What I do is place the two bottles about 3-4" away from the light bulbs ( one on each side)while I ready the plugs for the coating.. by the time I have the plugs wired for the rotisseri.. the mixture is pretty thin.. it mixes and gasses well when it is that thin..... it greatly cuts down on the drying time and seems to enhance the cure..
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Old 10-08-2008, 06:44 PM
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Default Re: Taking the next step with Etex

With rod epoxies, especially on small rods, with small guides, I have another way of warming/thinning.
Get a bowl of hot water out of the kitchen tap. Mix the coating in a cup, set the cup into the bowl of water. Let stand for 5 to 10 minutes. The epoxy seems to stay fluid for an extended period of time with this process, and allows me to get thinner coatings under the bridges of small ringed guides. It also gives me a virtually bubble free application.
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Old 10-08-2008, 11:14 PM
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Default Re: Taking the next step with Etex

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Originally Posted by Rickski View Post
first coat sometimes doesn't dry as smooth as I like. The second coat usually takes care of it.
Sounds like you're using glitter, if so that's the way it is and is why I normally use two thin coats on a heavily glittered plug.

Or it's dust - don't paint and epoxy where you turn.
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Old 10-09-2008, 06:25 AM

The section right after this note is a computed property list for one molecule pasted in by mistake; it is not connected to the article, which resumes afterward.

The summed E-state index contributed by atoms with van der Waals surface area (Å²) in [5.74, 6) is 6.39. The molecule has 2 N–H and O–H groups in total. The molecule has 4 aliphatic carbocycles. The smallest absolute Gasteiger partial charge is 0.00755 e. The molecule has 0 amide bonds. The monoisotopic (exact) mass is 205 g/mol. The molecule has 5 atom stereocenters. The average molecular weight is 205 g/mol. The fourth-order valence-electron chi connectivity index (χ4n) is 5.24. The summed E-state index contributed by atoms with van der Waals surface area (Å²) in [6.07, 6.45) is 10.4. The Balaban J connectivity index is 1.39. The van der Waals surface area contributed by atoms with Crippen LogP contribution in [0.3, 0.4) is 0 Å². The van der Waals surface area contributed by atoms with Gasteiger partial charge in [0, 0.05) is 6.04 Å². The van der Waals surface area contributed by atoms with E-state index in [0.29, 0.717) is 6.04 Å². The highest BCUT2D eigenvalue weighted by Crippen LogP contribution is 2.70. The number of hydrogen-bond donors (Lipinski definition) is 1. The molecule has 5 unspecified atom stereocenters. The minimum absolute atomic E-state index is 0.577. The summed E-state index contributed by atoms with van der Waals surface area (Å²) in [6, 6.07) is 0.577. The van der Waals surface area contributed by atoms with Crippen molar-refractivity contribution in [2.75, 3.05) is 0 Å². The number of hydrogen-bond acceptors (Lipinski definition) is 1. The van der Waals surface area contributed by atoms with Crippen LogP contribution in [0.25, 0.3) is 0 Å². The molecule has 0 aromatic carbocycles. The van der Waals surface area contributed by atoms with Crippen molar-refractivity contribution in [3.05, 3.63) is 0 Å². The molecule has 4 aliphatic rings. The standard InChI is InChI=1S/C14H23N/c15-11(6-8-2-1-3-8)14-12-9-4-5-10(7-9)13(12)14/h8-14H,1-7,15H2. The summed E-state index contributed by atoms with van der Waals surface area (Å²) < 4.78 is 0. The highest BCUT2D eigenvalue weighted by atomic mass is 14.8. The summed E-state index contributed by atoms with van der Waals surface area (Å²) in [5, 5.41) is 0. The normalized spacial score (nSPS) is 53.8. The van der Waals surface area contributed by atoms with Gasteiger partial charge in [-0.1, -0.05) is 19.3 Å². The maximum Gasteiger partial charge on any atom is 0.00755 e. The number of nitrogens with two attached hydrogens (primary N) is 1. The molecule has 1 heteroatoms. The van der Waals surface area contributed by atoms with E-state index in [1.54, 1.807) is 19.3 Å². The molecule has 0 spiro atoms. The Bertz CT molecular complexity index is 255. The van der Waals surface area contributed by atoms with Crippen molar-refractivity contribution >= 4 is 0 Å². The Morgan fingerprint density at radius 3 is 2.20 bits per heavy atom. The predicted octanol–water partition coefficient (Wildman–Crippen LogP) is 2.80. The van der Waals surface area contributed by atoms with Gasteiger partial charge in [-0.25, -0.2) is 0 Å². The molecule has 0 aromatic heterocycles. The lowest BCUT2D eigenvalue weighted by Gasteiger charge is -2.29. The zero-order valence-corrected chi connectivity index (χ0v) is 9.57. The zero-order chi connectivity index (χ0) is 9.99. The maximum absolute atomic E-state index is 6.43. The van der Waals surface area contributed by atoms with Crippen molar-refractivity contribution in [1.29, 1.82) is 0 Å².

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Default Re: Taking the next step with Etex

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Sounds like you're using glitter, if so that's the way it is and is why I normally use two thin coats on a heavily glittered plug.

Or it's dust - don't paint and epoxy where you turn.

Sometimes my first coat looks like there was something on the surface repelling the epoxy preventing an even coat. At first, I thought it was finger oils, even though I don't have oily fingers...so I started wearing disposable gloves during scratch coat, loading onto spinner, at any point my fingers would touch the plug before epoxy. Even with gloves, I'm careful with what I touch as I work with the plugs. I even tried a very light 400 grit sanding after scratch coat, just before epoxy.

I do all my painting and epoxy in a different room than turning and sanding. My house has a garage under, so the lathe and woodworking tools are in the garage. All else is in the cellar. The spinner has plexi doors, and I'm anal about trying to keep dust down when epoxy goes on.
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Old 10-09-2008, 01:51 PM
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Default Re: Taking the next step with Etex

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Sometimes my first coat looks like there was something on the surface repelling the epoxy preventing an even coat.
Some paints will cause that, Lumiere metallics and Envirotex Lite for example.
After I called Lumiere to bitch it was explained to me by one of their chemists that it has something to do with different surface tensions causing one material to repel another.
I've found that a very thin coat rubbed in, all excess removed, allowed to completely cure, which takes 72 hours, followed by a normal coat solves the problem.

Another possibility is silicone contamination. If you find that the fish eye problem is happening with paints that you know work well with the finish then it's possible that somewhere in your shop you have a bit of silicone based oil that's getting onto your unfinished plugs.
It happened to me once and i went nuts until I finally broke down and cleaned every counter and tool handle in my shop (A two day job). I still don't know exactly where the problem was, but wherever it was the cleaning got it.